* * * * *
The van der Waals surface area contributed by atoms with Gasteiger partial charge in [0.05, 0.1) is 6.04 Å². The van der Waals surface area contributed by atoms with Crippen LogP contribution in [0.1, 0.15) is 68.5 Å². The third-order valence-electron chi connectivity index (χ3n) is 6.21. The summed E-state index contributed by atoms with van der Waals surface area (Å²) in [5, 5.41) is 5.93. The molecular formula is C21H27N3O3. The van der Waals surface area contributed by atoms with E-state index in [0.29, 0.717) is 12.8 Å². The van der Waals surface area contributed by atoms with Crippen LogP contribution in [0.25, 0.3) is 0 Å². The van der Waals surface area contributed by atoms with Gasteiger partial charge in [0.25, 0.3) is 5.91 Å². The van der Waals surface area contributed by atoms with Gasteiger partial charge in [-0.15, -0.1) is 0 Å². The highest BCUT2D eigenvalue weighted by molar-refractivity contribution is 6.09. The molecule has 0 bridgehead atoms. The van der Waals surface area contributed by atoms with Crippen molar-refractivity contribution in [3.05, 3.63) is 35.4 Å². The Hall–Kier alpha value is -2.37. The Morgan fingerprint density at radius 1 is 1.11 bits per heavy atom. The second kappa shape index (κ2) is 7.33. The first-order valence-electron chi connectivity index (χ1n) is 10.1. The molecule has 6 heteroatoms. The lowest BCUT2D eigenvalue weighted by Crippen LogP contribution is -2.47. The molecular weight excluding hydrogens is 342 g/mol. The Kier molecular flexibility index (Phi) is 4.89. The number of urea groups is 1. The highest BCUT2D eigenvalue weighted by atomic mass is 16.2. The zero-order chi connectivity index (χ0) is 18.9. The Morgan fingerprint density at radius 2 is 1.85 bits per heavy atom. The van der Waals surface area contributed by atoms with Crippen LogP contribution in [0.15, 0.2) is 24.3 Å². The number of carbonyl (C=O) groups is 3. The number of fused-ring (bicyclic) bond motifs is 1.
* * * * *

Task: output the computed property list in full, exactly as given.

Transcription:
The van der Waals surface area contributed by atoms with Gasteiger partial charge in [0.05, 0.1) is 6.04 Å². The van der Waals surface area contributed by atoms with Crippen LogP contribution in [0.1, 0.15) is 68.5 Å². The third-order valence-electron chi connectivity index (χ3n) is 6.21. The summed E-state index contributed by atoms with van der Waals surface area (Å²) in [5, 5.41) is 5.93. The molecular formula is C21H27N3O3. The van der Waals surface area contributed by atoms with E-state index in [0.29, 0.717) is 12.8 Å². The van der Waals surface area contributed by atoms with Crippen LogP contribution in [0.25, 0.3) is 0 Å². The van der Waals surface area contributed by atoms with Gasteiger partial charge in [0.25, 0.3) is 5.91 Å². The van der Waals surface area contributed by atoms with Gasteiger partial charge in [-0.15, -0.1) is 0 Å². The highest BCUT2D eigenvalue weighted by molar-refractivity contribution is 6.09. The molecule has 0 bridgehead atoms. The van der Waals surface area contributed by atoms with Crippen molar-refractivity contribution in [3.05, 3.63) is 35.4 Å². The Hall–Kier alpha value is -2.37. The Morgan fingerprint density at radius 1 is 1.11 bits per heavy atom. The second kappa shape index (κ2) is 7.33. The first-order valence-electron chi connectivity index (χ1n) is 10.1. The molecule has 6 heteroatoms. The lowest BCUT2D eigenvalue weighted by Crippen LogP contribution is -2.47. The molecular weight excluding hydrogens is 342 g/mol. The Kier molecular flexibility index (Phi) is 4.89. The number of urea groups is 1. The highest BCUT2D eigenvalue weighted by atomic mass is 16.2. The zero-order chi connectivity index (χ0) is 18.9. The Morgan fingerprint density at radius 2 is 1.85 bits per heavy atom. The van der Waals surface area contributed by atoms with Crippen LogP contribution in [0.15, 0.2) is 24.3 Å². The number of carbonyl (C=O) groups is 3. The number of fused-ring (bicyclic) bond motifs is 1.